LaTourette declined comment to HOH about his pending nuptials. Still, as we are pro-love, we extend our congratulations.

Pyros for Prez. The Inaugural Committee has settled a longstanding question: What ever happened to former Rep. Felix Grucci (R-N.Y.)? He joins a growing list of defeated Republican politicians who have been hired by President Bush.

Grucci was the accidental Congressman who won the love of the people who hated a party-switcher. After then-Rep. Michael Forbes, who was elected as a Republican, switched to the Democratic Party in 1999, Grucci defeated Forbes in 2000. But in 2002, Grucci ran what was arguably one of the worst campaigns in history and lost to underdog Rep. Tim Bishop (D-N.Y.), and then disappeared.

This week Grucci reemerges in the nation’s capital, reprising his role as pyrotechnics producer Felix J. Grucci.

His family business, Gruccis of New York, will produce the fireworks extravaganza at the Ellipse on Wednesday. OK, so perhaps it’s not quite as dramatic as losing an election to a dead man and becoming attorney general or losing to now-Sen. Debbie Stabenow (D-Mich.) and becoming Energy secretary. But come on, losing an election that was as “in the bag” as a New York election can get and becoming the president’s pryo king is still pretty good.

Out of Obscurity. A trusted longtime aide whom President Bush affectionately dubbed “Izzie” is leaving the White House to look for a job in the private sector where, as Izzie puts it, “I’d like to sink or swim.”

Israel Hernandez, 34, first started working for the president 11 years ago, when Bush owned the Texas Rangers. From there, Hernandez followed Bush to the Texas governor’s mansion and on to the White House, where he served as one of five deputies to Karl Rove, who Bush gave the unfortunate nickname “Turd Blossom.”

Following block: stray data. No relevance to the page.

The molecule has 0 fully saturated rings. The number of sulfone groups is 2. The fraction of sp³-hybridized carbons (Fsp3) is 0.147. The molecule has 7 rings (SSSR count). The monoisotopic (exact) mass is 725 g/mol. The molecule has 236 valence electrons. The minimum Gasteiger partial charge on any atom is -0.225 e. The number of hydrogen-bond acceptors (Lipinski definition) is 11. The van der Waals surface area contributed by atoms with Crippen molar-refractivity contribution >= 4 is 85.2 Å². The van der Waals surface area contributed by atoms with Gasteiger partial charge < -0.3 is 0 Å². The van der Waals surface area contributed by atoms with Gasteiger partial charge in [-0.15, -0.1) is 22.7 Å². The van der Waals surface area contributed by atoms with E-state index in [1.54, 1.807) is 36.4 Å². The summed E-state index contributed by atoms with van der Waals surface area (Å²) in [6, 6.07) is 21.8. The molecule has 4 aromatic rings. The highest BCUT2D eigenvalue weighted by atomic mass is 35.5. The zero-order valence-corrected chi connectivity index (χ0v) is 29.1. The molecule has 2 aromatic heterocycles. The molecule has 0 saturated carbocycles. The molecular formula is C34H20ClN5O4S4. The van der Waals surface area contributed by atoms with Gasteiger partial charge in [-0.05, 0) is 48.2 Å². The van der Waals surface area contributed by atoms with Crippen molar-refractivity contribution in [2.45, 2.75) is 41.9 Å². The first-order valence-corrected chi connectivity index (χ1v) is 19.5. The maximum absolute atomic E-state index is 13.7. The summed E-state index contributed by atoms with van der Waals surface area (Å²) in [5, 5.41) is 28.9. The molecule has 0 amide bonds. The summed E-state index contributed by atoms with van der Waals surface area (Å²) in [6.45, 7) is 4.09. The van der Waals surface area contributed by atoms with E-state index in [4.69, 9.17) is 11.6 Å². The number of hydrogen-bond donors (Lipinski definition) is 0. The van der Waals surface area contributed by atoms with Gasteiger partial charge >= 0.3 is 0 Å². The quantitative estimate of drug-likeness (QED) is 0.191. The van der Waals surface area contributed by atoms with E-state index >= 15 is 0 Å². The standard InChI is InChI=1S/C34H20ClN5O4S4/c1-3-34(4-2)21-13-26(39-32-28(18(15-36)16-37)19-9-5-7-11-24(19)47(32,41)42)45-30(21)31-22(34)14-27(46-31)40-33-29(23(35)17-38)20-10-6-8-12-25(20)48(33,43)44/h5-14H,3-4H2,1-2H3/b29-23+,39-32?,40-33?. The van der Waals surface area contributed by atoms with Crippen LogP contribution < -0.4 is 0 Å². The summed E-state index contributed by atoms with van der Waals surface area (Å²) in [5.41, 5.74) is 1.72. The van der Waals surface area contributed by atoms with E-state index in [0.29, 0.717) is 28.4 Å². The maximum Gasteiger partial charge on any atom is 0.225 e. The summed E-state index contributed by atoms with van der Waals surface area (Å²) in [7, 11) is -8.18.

Hernandez is something of a message enabler for the articulately challenged president. He tells HOH, “The president knows exactly what he wants to say. My job is to create opportunities for him to make that point.” Hernandez is hoping to do something along the lines of strategic communications, crisis management or public relations in the private sector.

The Libs Are Coming. Air America Radio hits Washington airwaves this week on Progressive Talk 1260, until recently a sports gab outlet. The “Al Franken Show” will be broadcasting live Tuesday through Inauguration Day from the uber-hip Mandarin Oriental Hotel.

As part of the show’s Inaugural coverage, lyricist and singer Wayne Lammers has written a song titled “At the Inaugural Ball.” Here’s one stanza:

“A time for us to gather/And pile on Dan Rather/Where we can make more contacts/For future no-bid contracts.

“Security’s so tightened/Vin Diesel would be frightened/Don Rumsfeld’s still the charmer/In his tux with body armor.”

Please send your hot tips, juicy gossip or comments to

Recent Stories

Capitol Ink | Senate comebacker

In France and US, two wildly different takes on IVF

Earl Blumenauer takes his last ride through Congress

Cole eyes axing HUD earmarks for nonprofit organizations

The immigrant story we sometimes forget

House bill gives up to a year to sell TikTok; eyes Russian assets